AI: Create Your Own Virtual Voice Agent
Chatbots are becoming common place and most people have had some exposure to them. Few has taken the next step, which is voice enabling your chatbot. The purpose of this story is to demystify the process of voice enabling your chatbot.
For an indication on where we are heading with this story, watch the video below…
Apart from general functions, voice translation is one of the powerful applications. Where the conversation can be translated in real-time on a phone call. There is a certain mystique to speaking to a bot and have to bot speak back to in voice; especially in a different language.
Chatbot Migration Considerations
There are few elements to always keep in mind when migrating a messaging / text bot (aka chatbot) to a voice bot.
The first is that voice is ephemeral…it has a very short shelf life. Once spoken, it evaporates into the atmosphere.So with text chat, dialogs can be longer, and multiple dialogs can be sent at any given point in the text conversation. This is not a practical approach in a voice conversation. For a voice conversation, the dialog needs to be single turn, and also shorter text bodies. The dialog cannot be overloaded with detail which the user needs to remember.
Secondly, a text message is essentially a asynchronous medium. The user can review and reply at their leisure. Hence messaging speaks to our multi-threaded asynchronous digital habits. With voice the conversation is single-thread and synchronous. There is a total demand on the users attention. Again, this will only work for shorter conversations with less dialog turns.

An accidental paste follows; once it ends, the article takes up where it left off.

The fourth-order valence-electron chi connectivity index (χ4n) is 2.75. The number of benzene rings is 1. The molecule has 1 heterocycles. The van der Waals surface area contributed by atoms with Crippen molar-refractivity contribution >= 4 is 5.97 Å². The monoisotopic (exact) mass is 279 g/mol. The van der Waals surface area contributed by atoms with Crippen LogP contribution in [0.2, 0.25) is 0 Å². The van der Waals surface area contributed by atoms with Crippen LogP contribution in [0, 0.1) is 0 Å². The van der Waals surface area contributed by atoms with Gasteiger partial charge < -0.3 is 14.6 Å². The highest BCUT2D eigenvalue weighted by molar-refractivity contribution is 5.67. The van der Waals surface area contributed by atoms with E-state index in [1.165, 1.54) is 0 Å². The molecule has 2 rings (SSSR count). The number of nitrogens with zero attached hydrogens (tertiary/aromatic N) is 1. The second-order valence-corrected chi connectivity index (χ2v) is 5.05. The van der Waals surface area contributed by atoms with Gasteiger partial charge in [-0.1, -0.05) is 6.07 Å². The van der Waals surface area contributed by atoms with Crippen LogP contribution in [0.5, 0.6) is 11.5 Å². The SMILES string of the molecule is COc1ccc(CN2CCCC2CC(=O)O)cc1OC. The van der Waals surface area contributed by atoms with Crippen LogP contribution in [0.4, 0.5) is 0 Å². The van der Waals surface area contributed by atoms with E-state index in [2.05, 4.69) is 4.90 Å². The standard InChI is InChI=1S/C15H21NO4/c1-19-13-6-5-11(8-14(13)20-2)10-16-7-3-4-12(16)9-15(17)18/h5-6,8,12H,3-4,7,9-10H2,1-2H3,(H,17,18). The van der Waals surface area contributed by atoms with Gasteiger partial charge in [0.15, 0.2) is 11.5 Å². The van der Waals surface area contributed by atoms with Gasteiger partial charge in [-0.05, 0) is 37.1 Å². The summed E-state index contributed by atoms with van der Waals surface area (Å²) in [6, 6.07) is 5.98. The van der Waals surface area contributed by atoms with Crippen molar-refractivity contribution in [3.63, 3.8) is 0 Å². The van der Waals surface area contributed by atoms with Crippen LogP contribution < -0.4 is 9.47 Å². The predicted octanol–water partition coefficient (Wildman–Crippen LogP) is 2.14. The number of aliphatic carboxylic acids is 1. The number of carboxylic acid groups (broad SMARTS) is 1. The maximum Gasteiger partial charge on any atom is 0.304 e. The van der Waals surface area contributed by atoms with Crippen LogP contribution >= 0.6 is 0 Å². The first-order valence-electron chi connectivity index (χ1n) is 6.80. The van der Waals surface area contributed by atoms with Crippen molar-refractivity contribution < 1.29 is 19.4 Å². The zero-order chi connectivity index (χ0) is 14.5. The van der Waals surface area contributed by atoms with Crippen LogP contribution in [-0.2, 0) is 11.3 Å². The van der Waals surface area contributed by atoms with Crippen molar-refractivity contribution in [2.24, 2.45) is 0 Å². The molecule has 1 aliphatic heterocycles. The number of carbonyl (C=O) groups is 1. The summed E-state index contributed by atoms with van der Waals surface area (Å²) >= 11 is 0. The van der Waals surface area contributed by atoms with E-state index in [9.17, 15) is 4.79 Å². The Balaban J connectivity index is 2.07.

Thirdly, users prefer to perform transactions (buying, banking etc.) via messaging and not voice. Once of the reasons might be that messaging offers a reference, a paper trial of sorts. Where with voice, this does not exist. One way to circumnavigate this problem is sending a text/SMS messaging confirming the transaction. Or affording the user a facility where they can find a transcript of their voice conversation. Alternatively, breaking out from the voice conversation to a different medium.
Lastly, with messaging, silence caused by lags are tolerable. Lags might be caused by slow API response times, a system that is geographically dispersed and so on. With any voice conversation, like is the case with traditional IVR, silence is deadly. Any response time should ideally be under a second.
We choose our Tools
In order to achieve our goal, we need to choose our tools for the job. The customer will make a call, the number dialed routes to a SIP gateway. The SIP gateway in turn is connected to the IBM Voice Agent with Watson. The voice agent connects to Watson which talks to the customer. Or in this case, you!
Below is the building blocks of the solution. The caller says something (step 1), this voice utterances is transported via the SIP gateway to the IBM Voice Agent. The speech (step 2) is then converted to text (step 3) and the text in turn sent to (step 4) sent to Watson Assistant.